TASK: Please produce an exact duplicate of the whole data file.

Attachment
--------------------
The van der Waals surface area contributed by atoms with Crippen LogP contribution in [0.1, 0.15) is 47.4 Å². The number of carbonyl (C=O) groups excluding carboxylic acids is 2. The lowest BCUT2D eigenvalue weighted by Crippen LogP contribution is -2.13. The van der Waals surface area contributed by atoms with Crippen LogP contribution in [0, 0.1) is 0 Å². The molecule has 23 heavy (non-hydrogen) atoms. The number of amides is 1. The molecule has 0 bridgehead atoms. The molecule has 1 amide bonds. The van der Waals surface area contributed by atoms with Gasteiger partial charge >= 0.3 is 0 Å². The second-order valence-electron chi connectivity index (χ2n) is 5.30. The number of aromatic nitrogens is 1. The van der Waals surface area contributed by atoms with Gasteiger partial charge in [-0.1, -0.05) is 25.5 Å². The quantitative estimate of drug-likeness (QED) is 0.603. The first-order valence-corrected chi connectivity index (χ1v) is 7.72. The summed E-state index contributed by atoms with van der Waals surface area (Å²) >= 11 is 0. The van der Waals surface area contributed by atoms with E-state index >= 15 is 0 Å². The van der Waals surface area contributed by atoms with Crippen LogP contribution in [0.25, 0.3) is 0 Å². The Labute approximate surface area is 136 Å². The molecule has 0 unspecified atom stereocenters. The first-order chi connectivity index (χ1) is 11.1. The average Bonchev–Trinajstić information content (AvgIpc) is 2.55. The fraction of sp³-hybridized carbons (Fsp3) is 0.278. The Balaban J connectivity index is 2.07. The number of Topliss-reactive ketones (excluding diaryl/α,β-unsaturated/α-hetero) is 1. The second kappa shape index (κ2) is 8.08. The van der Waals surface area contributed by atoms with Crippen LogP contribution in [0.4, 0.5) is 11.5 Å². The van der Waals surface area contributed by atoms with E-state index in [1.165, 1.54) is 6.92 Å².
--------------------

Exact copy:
The van der Waals surface area contributed by atoms with Crippen LogP contribution in [0.1, 0.15) is 47.4 Å². The number of carbonyl (C=O) groups excluding carboxylic acids is 2. The lowest BCUT2D eigenvalue weighted by Crippen LogP contribution is -2.13. The van der Waals surface area contributed by atoms with Crippen LogP contribution in [0, 0.1) is 0 Å². The molecule has 23 heavy (non-hydrogen) atoms. The number of amides is 1. The molecule has 0 bridgehead atoms. The molecule has 1 amide bonds. The van der Waals surface area contributed by atoms with Gasteiger partial charge >= 0.3 is 0 Å². The second-order valence-electron chi connectivity index (χ2n) is 5.30. The number of aromatic nitrogens is 1. The van der Waals surface area contributed by atoms with Gasteiger partial charge in [-0.1, -0.05) is 25.5 Å². The quantitative estimate of drug-likeness (QED) is 0.603. The first-order valence-corrected chi connectivity index (χ1v) is 7.72. The summed E-state index contributed by atoms with van der Waals surface area (Å²) >= 11 is 0. The van der Waals surface area contributed by atoms with E-state index >= 15 is 0 Å². The van der Waals surface area contributed by atoms with Crippen LogP contribution in [0.25, 0.3) is 0 Å². The Labute approximate surface area is 136 Å². The molecule has 0 unspecified atom stereocenters. The first-order chi connectivity index (χ1) is 11.1. The average Bonchev–Trinajstić information content (AvgIpc) is 2.55. The fraction of sp³-hybridized carbons (Fsp3) is 0.278. The Balaban J connectivity index is 2.07. The number of Topliss-reactive ketones (excluding diaryl/α,β-unsaturated/α-hetero) is 1. The second kappa shape index (κ2) is 8.08. The van der Waals surface area contributed by atoms with Crippen LogP contribution in [0.4, 0.5) is 11.5 Å². The van der Waals surface area contributed by atoms with E-state index in [1.165, 1.54) is 6.92 Å².